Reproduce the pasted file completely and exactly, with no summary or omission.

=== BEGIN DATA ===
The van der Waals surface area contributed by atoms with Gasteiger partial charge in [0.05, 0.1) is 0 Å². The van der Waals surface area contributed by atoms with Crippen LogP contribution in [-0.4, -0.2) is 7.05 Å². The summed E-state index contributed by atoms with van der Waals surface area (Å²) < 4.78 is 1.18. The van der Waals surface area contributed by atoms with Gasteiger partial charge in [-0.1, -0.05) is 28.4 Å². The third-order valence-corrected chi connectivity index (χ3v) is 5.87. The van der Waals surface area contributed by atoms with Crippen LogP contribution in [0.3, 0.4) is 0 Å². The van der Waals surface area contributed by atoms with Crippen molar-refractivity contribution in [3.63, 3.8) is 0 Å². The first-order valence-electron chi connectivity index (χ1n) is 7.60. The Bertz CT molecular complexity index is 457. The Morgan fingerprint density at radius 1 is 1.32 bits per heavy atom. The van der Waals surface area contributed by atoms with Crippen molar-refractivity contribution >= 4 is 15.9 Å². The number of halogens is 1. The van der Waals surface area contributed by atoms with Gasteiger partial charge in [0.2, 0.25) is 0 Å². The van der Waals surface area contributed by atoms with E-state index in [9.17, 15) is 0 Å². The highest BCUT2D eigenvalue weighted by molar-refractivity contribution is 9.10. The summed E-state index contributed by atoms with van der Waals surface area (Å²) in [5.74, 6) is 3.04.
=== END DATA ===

The van der Waals surface area contributed by atoms with Gasteiger partial charge in [0.05, 0.1) is 0 Å². The van der Waals surface area contributed by atoms with Crippen LogP contribution in [-0.4, -0.2) is 7.05 Å². The summed E-state index contributed by atoms with van der Waals surface area (Å²) < 4.78 is 1.18. The van der Waals surface area contributed by atoms with Gasteiger partial charge in [-0.1, -0.05) is 28.4 Å². The third-order valence-corrected chi connectivity index (χ3v) is 5.87. The van der Waals surface area contributed by atoms with Crippen LogP contribution in [0.3, 0.4) is 0 Å². The van der Waals surface area contributed by atoms with Crippen molar-refractivity contribution in [3.63, 3.8) is 0 Å². The first-order valence-electron chi connectivity index (χ1n) is 7.60. The Bertz CT molecular complexity index is 457. The Morgan fingerprint density at radius 1 is 1.32 bits per heavy atom. The van der Waals surface area contributed by atoms with Crippen molar-refractivity contribution >= 4 is 15.9 Å². The number of halogens is 1. The van der Waals surface area contributed by atoms with Gasteiger partial charge in [0.2, 0.25) is 0 Å². The van der Waals surface area contributed by atoms with E-state index in [9.17, 15) is 0 Å². The highest BCUT2D eigenvalue weighted by molar-refractivity contribution is 9.10. The summed E-state index contributed by atoms with van der Waals surface area (Å²) in [5.74, 6) is 3.04.